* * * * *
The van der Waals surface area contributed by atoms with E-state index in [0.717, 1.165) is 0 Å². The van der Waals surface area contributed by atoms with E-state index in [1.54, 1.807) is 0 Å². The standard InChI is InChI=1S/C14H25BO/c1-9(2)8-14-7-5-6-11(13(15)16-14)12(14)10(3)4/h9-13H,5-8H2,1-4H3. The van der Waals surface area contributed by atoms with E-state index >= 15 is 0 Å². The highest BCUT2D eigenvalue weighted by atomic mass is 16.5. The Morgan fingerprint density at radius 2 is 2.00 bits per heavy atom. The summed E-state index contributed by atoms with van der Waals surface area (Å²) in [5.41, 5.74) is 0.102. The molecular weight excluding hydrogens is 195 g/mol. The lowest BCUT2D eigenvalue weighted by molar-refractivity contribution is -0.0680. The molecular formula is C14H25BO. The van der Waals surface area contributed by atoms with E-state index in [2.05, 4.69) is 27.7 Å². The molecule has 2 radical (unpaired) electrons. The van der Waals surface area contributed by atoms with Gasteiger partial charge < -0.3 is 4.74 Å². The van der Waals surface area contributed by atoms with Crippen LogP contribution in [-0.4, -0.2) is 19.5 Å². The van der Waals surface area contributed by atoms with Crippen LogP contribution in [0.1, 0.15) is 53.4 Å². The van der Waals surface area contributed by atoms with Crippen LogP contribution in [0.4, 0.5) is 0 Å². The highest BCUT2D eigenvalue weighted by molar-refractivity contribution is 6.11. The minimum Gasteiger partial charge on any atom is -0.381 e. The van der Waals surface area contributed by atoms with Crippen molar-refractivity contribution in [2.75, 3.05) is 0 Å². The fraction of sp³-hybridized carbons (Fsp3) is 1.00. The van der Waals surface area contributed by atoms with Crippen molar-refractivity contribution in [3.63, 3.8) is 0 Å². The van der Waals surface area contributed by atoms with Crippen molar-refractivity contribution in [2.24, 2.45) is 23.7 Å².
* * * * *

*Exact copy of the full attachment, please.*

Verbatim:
The van der Waals surface area contributed by atoms with E-state index in [0.717, 1.165) is 0 Å². The van der Waals surface area contributed by atoms with E-state index in [1.54, 1.807) is 0 Å². The standard InChI is InChI=1S/C14H25BO/c1-9(2)8-14-7-5-6-11(13(15)16-14)12(14)10(3)4/h9-13H,5-8H2,1-4H3. The van der Waals surface area contributed by atoms with E-state index >= 15 is 0 Å². The highest BCUT2D eigenvalue weighted by atomic mass is 16.5. The Morgan fingerprint density at radius 2 is 2.00 bits per heavy atom. The summed E-state index contributed by atoms with van der Waals surface area (Å²) in [5.41, 5.74) is 0.102. The molecular weight excluding hydrogens is 195 g/mol. The lowest BCUT2D eigenvalue weighted by molar-refractivity contribution is -0.0680. The molecular formula is C14H25BO. The van der Waals surface area contributed by atoms with E-state index in [2.05, 4.69) is 27.7 Å². The molecule has 2 radical (unpaired) electrons. The van der Waals surface area contributed by atoms with Gasteiger partial charge < -0.3 is 4.74 Å². The van der Waals surface area contributed by atoms with Crippen LogP contribution in [-0.4, -0.2) is 19.5 Å². The van der Waals surface area contributed by atoms with Crippen LogP contribution in [0.1, 0.15) is 53.4 Å². The van der Waals surface area contributed by atoms with Crippen LogP contribution in [0.4, 0.5) is 0 Å². The highest BCUT2D eigenvalue weighted by molar-refractivity contribution is 6.11. The minimum Gasteiger partial charge on any atom is -0.381 e. The van der Waals surface area contributed by atoms with Crippen molar-refractivity contribution in [2.75, 3.05) is 0 Å². The fraction of sp³-hybridized carbons (Fsp3) is 1.00. The van der Waals surface area contributed by atoms with Crippen molar-refractivity contribution in [3.63, 3.8) is 0 Å². The van der Waals surface area contributed by atoms with Crippen molar-refractivity contribution in [2.24, 2.45) is 23.7 Å².